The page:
Bartender Danny Donaldson knows the velocity of vodka and the g-force of gin. The popular staffer at the Lodge at Sonoma’s Carneros Bistro is a practitioner of “flairing,” an acrobatic admixture of equal parts bartending and, well, Cirque du Soleil. Bottles soar above Donaldson’s head, twirl behind his back and land – usually – in the firm grip of his capable hands. On the rare occasion that a bottle eludes his reach, the 22-year-old just smiles, picks it up and starts again.
As portrayed by Donaldson, flairing seems as much of a philosophy as it is a spectacle. Whatever you do, however, never utter the word “juggler” in earshot of a flair bartender – that is, unless you enjoy watching bottles and your drink fly through the air.
“We always joke about that at competitions. People always say ‘You’re a great juggler.’ We’re not jugglers. We hate it when people call us jugglers,” Donaldson said with a wry smile.
Aerial artistry such as Donaldson’s may have made its first splash into public consciousness with the Tom Cruise film “Cocktail,” in which the actor plays a bottle-flipping lothario. As can be expected, Donaldson is nonplussed by the comparison but does say Cruise did perform his own flair routines in the film, which, oddly, was directed by another Donaldson of no relation.
Tom Cruise has nothing on Danny Donaldson.
This reporter had his belly to bar as Donaldson virtually levitated bottles while pouring myriad drinks to the marked awe of passersby. Even his fellow staffers would sometimes pause when passing by; of course, they might merely be waiting to make a safe dash behind the bar.
“Flairing is entertainment. When people come to a bar they want to have drinks and they want to have fun. If you’ve got a good bartender who can flip bottles at the same time then you have a good bar,” appraised Donaldson, who first began flairing three years ago after his move to California from Alabama. He had taken a gig as a barback at Broadway Showgirls, a nightclub in San Francisco, but soon bristled at being the anonymous understudy behind the bar.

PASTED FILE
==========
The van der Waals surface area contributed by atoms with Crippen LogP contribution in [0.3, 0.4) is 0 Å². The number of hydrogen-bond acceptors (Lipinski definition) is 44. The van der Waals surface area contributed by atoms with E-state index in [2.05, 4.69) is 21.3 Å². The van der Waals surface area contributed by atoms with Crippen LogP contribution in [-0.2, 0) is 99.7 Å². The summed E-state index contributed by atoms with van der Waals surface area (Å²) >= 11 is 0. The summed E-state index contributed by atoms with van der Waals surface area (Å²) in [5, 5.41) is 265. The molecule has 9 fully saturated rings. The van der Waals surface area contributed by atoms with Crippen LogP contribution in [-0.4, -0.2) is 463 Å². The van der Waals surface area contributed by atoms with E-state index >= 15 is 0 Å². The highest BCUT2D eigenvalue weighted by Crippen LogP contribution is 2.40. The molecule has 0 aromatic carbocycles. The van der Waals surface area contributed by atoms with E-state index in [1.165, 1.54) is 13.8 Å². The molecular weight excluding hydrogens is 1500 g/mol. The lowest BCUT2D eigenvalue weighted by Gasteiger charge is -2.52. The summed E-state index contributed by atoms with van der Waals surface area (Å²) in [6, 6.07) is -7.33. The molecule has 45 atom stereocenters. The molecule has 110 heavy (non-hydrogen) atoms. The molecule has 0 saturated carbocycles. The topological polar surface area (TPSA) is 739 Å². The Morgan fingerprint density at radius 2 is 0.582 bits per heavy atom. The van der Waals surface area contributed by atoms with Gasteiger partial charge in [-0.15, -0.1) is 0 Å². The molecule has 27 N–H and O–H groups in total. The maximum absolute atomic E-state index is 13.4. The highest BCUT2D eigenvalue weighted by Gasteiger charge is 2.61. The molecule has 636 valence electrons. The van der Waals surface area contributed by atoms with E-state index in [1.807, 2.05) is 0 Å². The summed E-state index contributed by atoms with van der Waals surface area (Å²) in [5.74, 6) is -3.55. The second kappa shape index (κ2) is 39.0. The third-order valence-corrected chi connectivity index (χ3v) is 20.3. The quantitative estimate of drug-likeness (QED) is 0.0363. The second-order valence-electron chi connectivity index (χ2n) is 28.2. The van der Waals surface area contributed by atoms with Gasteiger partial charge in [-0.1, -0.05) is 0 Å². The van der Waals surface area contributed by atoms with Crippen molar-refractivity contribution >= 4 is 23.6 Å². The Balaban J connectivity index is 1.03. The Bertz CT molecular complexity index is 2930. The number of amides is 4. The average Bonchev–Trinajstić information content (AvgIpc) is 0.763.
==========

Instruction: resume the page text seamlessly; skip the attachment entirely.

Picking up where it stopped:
“I hated it,” recalled Donaldson, then fresh off his duties as army ranger in Afghanistan. “My buddy was the manager and he started teaching me flair. I’d seen him do it and, honestly, I saw all the girls standing there just going ‘Ooooh!’”
An apprenticeship soon ensued, and before long Donaldson was developing his skills on his mentor’s flair bottles, which are unbreakable simulacra of the real thing that even are labeled with popular brand names. Many bars use one-liter bottles versus the smaller, more easily handled 750 milliliter bottles with which most flair bartenders practice their craft. The size differential can mean the difference between a firm grasp and shattered glass, so Donaldson is constantly practicing. As he points out, his performance space is a veritable chamber of horrors waiting to happen.
“Mirrors, lights, tap handles. The only things I really worry about are that,” he said, pointing to a tall wrought iron food carousel on the bar, “and that,” he said with a wary eye on the credit card computer touch screen.
“The reason I worry about this is that I don’t have $3500 to pay for a new one,” he laughed, then admitted that he learned the price of the expensive computer equipment the hard way when working at another bar.
“I went to do a move where you come up out of the speed rack, catch it, pour and I tossed it but I was looking the wrong way as I tossed it and it went back right into the center of the screen. The plasma stuff went everywhere. It was bad. All bad,” he recounted.
The safety of Donaldson’s patrons comes before his showmanship, he was quick to remind. A place where Donaldson can perform unfettered by the possibility of minor mishap, however, is on the competition circuit. There he has placed well in four regional flair competitions hosted in San Francisco. In one he took first place in a showdown between 25 flair bartenders; however, he has his eyes on a bigger prize.
“Flair has evolved so much. I remember going to Vegas and watching ‘Legends of Bartending,’ which is like Mecca. Sixty-five people, invite only, the top flair bartenders in the world. They have people from Japan, France – they come from everywhere,” said Donaldson, who mentioned that next March sees the eighth incarnation of the event in which performers are scouted from the world over.
“I would love for one day to have someone sitting in the bar and say, ‘Here’s your invite,’” said Donaldson.
Danny Donaldson works Tuesday through Saturday at Carneros Bistro at the Lodge at Sonoma, 1325 Broadway, Sonoma. (707) 931-2042.
Courtesy the Sonoma Valley Sun.